"Deconstruction/ Reconstruction: The Transformation of Photographic Information into Metaphor"
July 12 - September 18 1980
Deconstruction/Reconstruction: The Transformation of Photographic Information into Metaphor
Organized by Shelley Rice, guest curator
"The artists represented in this exhibition have taken their cues from Conceptual Art: they use the photographic medium, not as an end in itself, but as a means for expressing a less tangible vision whose scope transcends the information contained within the images themselves. . . . Individual images are transformed once they are placed within the larger context of these art works: whereas the relationship between a ‘straight,’ single photographic print and the tangible reality it describes is relatively direct, the works in this exhibition imply both a more complex and more ambiguous relationship between image and reality, between information and its perception."
Shelley Rice, Deconstruction/Reconstruction catalogue.
“Deconstruction/Reconstruction…presents new ways of using photographic images to depict modern life. The nine artists whose work is included in this exhibition work with multiple rather than single photographic imagery. Each artist ‘deconstructs” photographic images by removing them from their normal visual contexts and primary roles as sources of information; they become, instead, fragments of visions, symbols of the artists’ personal explorations. The artists then ‘reconstruct’ these photographic symbols into larger frameworks which both alter and expand upon the meaning inherent in the individual photographs.
Ray Metzker’s experimentations in the 1960’s laid much of the groundwork for this type of photography. Metzker is interested in recording and manipulating the visual patterns, the tonal contrasts and the formal interrelationships that he finds as he roams the city streets, making them into composite photographs that reflect the multiplicity and vitality of urban experience. Barbara crane superimposes individual photographs on structural grids. The grids function as rhythmic designs to orchestrate the otherwise unrelated images into sequences of a unified nature. Andrea Kovacs pieces together 3 ½ x 4 1/2 “ kodacolor prints so that individual photographs are dematerialized and function as building blocks in an emotionally charged network of color and shapes. Thus, time—collective moments—is viewed simultaneously. In Firsthand, Ceclile Abish cuts and assembles 28 photographic views in four sequences of seven each. The subject matter is constant: two images of a house in New Jersey. Manipulated, the photographs are not longer tow specific views of a specific house but are composite images that undermine the realism of these documentary records. Bonnie Gordon visually integrates words (like ‘eye,’ ‘retina,’ ‘blink’) with images (like the frontal view of a make figure) in a way that is usually reserved for the dissemination of scientific information. By disassociating the words and images form their former meanings, Gordon reminds us that they, liker her pictures, are symbolic projections of the human mind. In Sylvia, Ellen Berger’s photographic book, words and images found in newspapers and magazines, are rearranged into a non-linear narrative depicting the heroine’s odyssey through her inner life, wherein she confronts various persona. Dara Birnbaum edits footage from popular color TV shows and forms them into durational sequences that alter the context—and thus undermine the meaning—of the most commonplace and widespread TV metaphors. The Vision Stations team, Haas Murphy and Jerry Jones, examines the mythology and functions of visual ‘display” in our society to create an art that can be integrated directly into the urban environment.”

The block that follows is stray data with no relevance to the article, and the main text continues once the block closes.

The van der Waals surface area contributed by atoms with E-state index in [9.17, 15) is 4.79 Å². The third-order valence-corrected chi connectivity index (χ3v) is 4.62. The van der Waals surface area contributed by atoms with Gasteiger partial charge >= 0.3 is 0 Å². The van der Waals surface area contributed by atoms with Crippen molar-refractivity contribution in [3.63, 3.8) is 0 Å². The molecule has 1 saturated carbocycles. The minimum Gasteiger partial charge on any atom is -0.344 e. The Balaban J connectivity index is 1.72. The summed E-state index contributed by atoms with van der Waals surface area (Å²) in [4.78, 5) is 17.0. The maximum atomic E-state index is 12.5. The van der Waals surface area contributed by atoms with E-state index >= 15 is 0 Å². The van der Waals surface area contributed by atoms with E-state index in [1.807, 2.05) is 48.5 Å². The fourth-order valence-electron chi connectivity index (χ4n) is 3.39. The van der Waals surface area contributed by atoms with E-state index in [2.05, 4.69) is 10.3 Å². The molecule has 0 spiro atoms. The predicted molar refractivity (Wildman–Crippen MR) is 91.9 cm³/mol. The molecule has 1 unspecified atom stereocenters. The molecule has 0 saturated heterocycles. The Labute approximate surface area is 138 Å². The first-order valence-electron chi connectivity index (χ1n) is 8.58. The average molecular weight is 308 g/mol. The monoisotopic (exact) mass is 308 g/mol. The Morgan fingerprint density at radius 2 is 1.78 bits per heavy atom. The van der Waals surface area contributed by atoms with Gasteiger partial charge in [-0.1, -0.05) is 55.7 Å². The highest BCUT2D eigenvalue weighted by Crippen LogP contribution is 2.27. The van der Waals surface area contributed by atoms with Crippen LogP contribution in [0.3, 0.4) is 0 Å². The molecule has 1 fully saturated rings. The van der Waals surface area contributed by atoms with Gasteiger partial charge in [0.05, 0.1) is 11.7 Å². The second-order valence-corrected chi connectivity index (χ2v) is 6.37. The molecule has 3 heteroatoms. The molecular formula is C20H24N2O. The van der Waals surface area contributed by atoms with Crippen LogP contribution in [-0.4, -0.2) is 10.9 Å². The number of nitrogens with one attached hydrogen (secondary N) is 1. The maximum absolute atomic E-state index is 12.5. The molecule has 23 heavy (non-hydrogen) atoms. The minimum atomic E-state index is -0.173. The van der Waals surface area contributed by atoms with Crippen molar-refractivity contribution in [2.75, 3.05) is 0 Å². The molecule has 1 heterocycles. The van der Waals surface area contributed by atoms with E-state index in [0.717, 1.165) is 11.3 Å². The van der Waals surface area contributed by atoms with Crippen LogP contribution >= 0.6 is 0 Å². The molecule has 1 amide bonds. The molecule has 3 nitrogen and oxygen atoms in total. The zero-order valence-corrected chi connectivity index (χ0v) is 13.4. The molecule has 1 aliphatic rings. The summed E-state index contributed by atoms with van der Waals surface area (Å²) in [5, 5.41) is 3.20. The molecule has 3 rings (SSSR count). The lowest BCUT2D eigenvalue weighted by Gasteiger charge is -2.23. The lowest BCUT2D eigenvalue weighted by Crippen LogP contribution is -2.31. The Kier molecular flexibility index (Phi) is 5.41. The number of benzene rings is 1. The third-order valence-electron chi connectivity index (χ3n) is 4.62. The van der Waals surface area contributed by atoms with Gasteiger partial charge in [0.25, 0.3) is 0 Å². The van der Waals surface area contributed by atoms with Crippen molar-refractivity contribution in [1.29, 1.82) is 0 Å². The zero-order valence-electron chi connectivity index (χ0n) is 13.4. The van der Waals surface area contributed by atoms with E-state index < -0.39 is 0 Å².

-From The New Museum Press Release
Courtesy the Artist and New Museum